LAB produced red blood cells are set to be transfused into humans by 2017, NHS Blood and Transplant announces.
The landmark in-man clinical trials of manufactured blood form a key part of the blood and organ service's 2020 Research and Development programme.
Published today (25/6/15) the plan outlines how NHS Blood and Transplant, in partnership with leading universities, will develop transfusion, transplantation and regenerative medicine over the next five years.
Dr Nick Watkins, NHS Blood and Transplant Assistant Director of Research and Development said: "Scientists across the globe have been investigating for a number of years how to manufacture red blood cells to offer an alternative to donated blood to treat patients. We are confident that by 2017 our team will be ready to carry out the first early phase clinical trials in human volunteers.
"These trials will compare manufactured cells with donated blood. The intention is not to replace blood donation but provide specialist treatment for specific patient groups.
"Research has laid the foundation for current transfusion and transplantation practices. Continued investment in research and development is critical to our role in saving and improving lives through blood and organ donation. Our five-year research and development plan will ensure we advance treatment of all who depend upon our products and services.
"The manufactured red cell trials form part of our world-leading work in regenerative medicine and one of eight research goals for 2015-2020 that will bring long-term improvements for patients and donors."
Scientists from NHS Blood and Transplant and the Universities of Bristol, Cambridge and Oxford - led by Prof Dave Anstee and Dr Ashley Toye - are using stem cells from adult and umbilical cord blood to create alternatives to donated blood. Previous work in this area has been enabled by Wellcome Trust funding.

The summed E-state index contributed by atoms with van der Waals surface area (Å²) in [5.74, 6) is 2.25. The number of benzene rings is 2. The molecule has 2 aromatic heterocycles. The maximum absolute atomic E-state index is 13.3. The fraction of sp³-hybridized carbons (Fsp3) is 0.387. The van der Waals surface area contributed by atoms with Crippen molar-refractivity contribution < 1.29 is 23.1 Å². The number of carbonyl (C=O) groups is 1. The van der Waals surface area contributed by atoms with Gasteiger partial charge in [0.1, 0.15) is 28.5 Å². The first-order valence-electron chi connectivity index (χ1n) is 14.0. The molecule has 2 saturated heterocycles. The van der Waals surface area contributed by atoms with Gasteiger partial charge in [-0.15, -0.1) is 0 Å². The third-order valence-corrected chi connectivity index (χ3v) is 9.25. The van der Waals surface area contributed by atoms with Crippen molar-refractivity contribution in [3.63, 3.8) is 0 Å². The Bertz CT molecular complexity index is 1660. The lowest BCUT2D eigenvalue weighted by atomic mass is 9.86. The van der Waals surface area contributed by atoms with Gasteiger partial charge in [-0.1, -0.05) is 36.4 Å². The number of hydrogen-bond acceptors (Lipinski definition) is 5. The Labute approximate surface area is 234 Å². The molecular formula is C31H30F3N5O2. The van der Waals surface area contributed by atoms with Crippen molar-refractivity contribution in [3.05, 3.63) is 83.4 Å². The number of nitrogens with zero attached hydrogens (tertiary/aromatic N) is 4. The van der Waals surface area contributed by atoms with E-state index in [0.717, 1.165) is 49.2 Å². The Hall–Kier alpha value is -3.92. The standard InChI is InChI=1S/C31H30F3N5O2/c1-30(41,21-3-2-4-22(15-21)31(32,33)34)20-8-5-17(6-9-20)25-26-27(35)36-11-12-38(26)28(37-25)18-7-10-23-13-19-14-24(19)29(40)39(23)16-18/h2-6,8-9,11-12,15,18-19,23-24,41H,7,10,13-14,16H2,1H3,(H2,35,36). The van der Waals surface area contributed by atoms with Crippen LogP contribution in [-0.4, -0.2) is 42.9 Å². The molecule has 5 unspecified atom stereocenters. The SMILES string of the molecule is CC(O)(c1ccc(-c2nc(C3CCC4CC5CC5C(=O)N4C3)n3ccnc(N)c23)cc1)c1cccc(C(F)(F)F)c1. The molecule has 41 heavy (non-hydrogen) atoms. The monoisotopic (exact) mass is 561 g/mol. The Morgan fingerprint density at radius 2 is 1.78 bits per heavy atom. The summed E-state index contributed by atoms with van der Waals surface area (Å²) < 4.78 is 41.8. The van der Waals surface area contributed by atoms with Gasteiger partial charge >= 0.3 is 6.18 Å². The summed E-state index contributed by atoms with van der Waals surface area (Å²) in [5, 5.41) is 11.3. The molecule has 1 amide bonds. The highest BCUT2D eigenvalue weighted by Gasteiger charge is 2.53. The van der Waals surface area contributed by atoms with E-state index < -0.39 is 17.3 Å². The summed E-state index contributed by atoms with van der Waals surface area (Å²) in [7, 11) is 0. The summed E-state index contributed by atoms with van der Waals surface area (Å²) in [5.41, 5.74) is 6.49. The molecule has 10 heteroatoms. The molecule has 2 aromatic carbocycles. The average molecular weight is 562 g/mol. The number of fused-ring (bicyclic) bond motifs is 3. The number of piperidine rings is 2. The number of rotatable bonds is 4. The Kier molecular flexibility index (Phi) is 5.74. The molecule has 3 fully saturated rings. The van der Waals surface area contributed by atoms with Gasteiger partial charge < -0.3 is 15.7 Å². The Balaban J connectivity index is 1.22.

A key aim for the team is to create better-matched blood for patients with complex blood-types for whom it is difficult to find compatible donors. Many of these patients will have blood conditions such as sickle cell anaemia and thalassemia which require treatment with regular transfusions.
NHS Blood and Transplant has already set ambitious targets for organ and blood donation. The 2020 research and development plan focuses investment in experimental medicine to support these. The National Institute for Health Research (NIHR) has committed £12.1 million funding for three NIHR Blood and Transplant Research Units.
To meet patient needs, the service must reverse declining numbers of new blood donors, maintain a safe, sufficient and efficient supply, and keep the price of blood as low as possible for the NHS.
In organ donation, NHS Blood and Transplant needs to significantly increase the number of lives saved through organ donation. This means by 2020 raising the number of families agreeing to donate a loved ones organs from 60 to 80% and increasing transplant rates by a third to 74 per million.
To help achieve these targets, research into behaviour change as a means to increase donation and consent rates will form another key strand of the new five year research strategy.
Pioneering stem cell therapies will also be developed for those with life-limiting conditions. Research will be carried out to maintain blood and organ safety, to improve evidence as to when blood transfusions should be used, and to assess new technologies to increase the availability of donor organs for transplant.
George Freeman MP, Minister for Life Sciences said: "These exciting and pioneering developments demonstrate the world leading research being done by our NHS. We are now working on an ambitious programme to further improve our work with donors and patients. NIHR funding will ensure we can build on world-class research in transfusion and transplantation for patient benefit."
The NIHR Blood and Transplant Research Units will be embedded within a top university, and, in partnership with NHS Blood and Transplant, will focus on rapid translation of research findings into routine practice in blood donation and in transplantation of stem cells and organs. A decision regarding a possible fourth NIHR Blood and Transplant Research Unit is expected soon.